Post offices come in two flavors: Classified, which refers to offices that are operated by post office personnel; and contract -- operated by contractors paid a fixed or percentage-of-revenue amount by USPS. Such are called CPUs -- Contract Postal Units.
Contract offices are convenient for locations that couldn't support the full-time salary and infrastructure cost of a full post office (like Broad Channel, Queens, NY); or as a supplemental location to a busy post office for the sale of stamps and the mailing of packages with basic services (such as in Flatbush, Brooklyn, NY, which effectively features two post office locations within 250 feet, and another two blocks down the road). Newer and rapidly growing cities frequently feature more contract units than actual post offices, since it costs less to operate one than to build and open a new classified office (see St. Augustine, FL, among dozens of cities in Florida). Still more have operated in the community for decades, and continue as the sole operations in a given community (as in Center Tuftonboro, NH, which operates in the general store which has been around since 1822).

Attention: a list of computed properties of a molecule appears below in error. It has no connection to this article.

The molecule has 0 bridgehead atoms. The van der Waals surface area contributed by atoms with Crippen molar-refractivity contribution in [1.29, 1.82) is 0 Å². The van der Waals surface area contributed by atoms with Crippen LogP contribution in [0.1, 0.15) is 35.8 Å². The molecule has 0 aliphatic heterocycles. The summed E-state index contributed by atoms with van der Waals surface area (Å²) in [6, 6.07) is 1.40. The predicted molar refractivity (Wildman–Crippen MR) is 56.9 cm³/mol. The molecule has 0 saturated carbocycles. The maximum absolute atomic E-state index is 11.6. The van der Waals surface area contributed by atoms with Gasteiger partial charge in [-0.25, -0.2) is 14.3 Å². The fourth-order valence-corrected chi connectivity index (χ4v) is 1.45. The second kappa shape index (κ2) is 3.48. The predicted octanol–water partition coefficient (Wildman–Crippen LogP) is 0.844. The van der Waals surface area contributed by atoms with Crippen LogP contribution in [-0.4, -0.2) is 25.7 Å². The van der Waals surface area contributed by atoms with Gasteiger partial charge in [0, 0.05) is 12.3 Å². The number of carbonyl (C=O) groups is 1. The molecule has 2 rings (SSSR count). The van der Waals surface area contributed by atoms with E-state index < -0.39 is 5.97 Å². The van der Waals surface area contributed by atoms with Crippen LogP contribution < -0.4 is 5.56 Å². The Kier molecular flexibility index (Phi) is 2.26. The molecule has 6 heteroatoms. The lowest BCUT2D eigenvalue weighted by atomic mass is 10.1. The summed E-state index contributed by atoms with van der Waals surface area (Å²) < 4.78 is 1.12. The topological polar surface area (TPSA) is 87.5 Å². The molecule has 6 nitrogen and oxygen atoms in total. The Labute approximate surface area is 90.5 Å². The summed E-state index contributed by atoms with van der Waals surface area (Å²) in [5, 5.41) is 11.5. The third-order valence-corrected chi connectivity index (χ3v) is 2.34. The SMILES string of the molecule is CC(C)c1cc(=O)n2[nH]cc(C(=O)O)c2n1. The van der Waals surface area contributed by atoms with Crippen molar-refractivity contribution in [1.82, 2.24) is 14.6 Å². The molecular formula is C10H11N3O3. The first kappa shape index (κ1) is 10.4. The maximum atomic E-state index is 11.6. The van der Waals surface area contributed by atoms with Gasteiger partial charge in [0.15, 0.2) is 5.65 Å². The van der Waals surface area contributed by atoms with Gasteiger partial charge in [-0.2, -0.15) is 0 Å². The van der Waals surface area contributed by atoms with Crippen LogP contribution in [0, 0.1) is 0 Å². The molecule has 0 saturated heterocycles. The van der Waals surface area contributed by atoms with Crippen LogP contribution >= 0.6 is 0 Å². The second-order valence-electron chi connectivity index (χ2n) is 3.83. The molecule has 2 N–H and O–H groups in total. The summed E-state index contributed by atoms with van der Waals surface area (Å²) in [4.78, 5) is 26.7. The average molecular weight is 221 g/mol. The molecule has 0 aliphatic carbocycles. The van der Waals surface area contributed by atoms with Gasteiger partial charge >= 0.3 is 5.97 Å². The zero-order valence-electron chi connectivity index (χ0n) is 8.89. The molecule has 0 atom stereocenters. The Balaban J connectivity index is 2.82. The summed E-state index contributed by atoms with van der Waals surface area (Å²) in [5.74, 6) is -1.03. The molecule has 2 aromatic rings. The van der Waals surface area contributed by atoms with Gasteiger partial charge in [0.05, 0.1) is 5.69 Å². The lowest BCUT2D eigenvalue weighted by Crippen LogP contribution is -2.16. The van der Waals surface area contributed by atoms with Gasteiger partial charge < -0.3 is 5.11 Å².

The latter are a special type of CPU, known as a CPO (Community Post Office); before 1971, they were known as rural branches / stations. Such have been featured in previous posts on this blog -- namely An Actually Colorful Post Office [Hawi, Hawai'i] and Big Island, Small Office [Ninole, Hawai'i].
Generally speaking, there's a clear distinction between the two varieties of offices. However, I have come across a few post offices which have "switched flavors" while remaining in the same location. Like neutrinos, I suppose.
In this instance, the Post Office took over a contract operation, and now runs it with USPS personnel. Sometimes such a transition occurs due to fraudulent bookkeeping or other violations on the part of the contractor (though in this instance, I don't know the cause). Honolulu, Hawai'i's Uptown Station had a creative approach to saving material during the change:
The Bronx, New York's Bathgate Station was originally a classified post office and is close to the Tremont Station. Perhaps too close. Instead of closing the office, the facility is run as a service to the community under contract, and the contractors provide a few additional business services:
The Franklin, Tennessee Five Points Station looks and feels like a real post office, because it is one. Well, was one. See for yourself [in this Wikipedia photo]:
This facility, which dates to 1926, earned itself a spot on the 11 Most Endangered Historic Places 1991, by the National Trust for Historic Preservation. As the town had expanded, the post office needed more space to operate. It built a new facility on the outskirts of the town, but contracted out the downtown post office operations to keep the building functional. Other local cultural operations now make their home there.
[Here's the new Franklin, TN Main Post Office facility:]